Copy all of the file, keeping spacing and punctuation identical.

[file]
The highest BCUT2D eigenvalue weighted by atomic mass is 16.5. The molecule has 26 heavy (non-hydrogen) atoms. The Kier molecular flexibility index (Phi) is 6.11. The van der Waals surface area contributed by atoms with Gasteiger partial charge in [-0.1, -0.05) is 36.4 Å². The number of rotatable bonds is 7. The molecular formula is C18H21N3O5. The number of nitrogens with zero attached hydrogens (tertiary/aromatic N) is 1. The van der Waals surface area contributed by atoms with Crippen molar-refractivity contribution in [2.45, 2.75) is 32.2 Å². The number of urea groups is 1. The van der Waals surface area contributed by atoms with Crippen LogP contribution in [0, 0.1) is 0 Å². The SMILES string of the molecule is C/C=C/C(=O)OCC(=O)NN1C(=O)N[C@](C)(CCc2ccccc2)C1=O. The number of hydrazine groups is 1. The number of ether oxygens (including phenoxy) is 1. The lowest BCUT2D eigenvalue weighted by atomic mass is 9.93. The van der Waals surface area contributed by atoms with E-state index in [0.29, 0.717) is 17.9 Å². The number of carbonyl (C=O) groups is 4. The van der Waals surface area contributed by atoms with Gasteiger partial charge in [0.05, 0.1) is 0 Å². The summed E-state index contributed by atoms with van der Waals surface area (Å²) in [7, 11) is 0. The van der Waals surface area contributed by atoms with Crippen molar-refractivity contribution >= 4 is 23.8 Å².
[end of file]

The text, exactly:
The highest BCUT2D eigenvalue weighted by atomic mass is 16.5. The molecule has 26 heavy (non-hydrogen) atoms. The Kier molecular flexibility index (Phi) is 6.11. The van der Waals surface area contributed by atoms with Gasteiger partial charge in [-0.1, -0.05) is 36.4 Å². The number of rotatable bonds is 7. The molecular formula is C18H21N3O5. The number of nitrogens with zero attached hydrogens (tertiary/aromatic N) is 1. The van der Waals surface area contributed by atoms with Crippen molar-refractivity contribution in [2.45, 2.75) is 32.2 Å². The number of urea groups is 1. The van der Waals surface area contributed by atoms with Crippen LogP contribution in [0, 0.1) is 0 Å². The SMILES string of the molecule is C/C=C/C(=O)OCC(=O)NN1C(=O)N[C@](C)(CCc2ccccc2)C1=O. The number of hydrazine groups is 1. The number of ether oxygens (including phenoxy) is 1. The lowest BCUT2D eigenvalue weighted by atomic mass is 9.93. The van der Waals surface area contributed by atoms with E-state index in [0.29, 0.717) is 17.9 Å². The number of carbonyl (C=O) groups is 4. The van der Waals surface area contributed by atoms with Gasteiger partial charge in [0.05, 0.1) is 0 Å². The summed E-state index contributed by atoms with van der Waals surface area (Å²) in [7, 11) is 0. The van der Waals surface area contributed by atoms with Crippen molar-refractivity contribution >= 4 is 23.8 Å².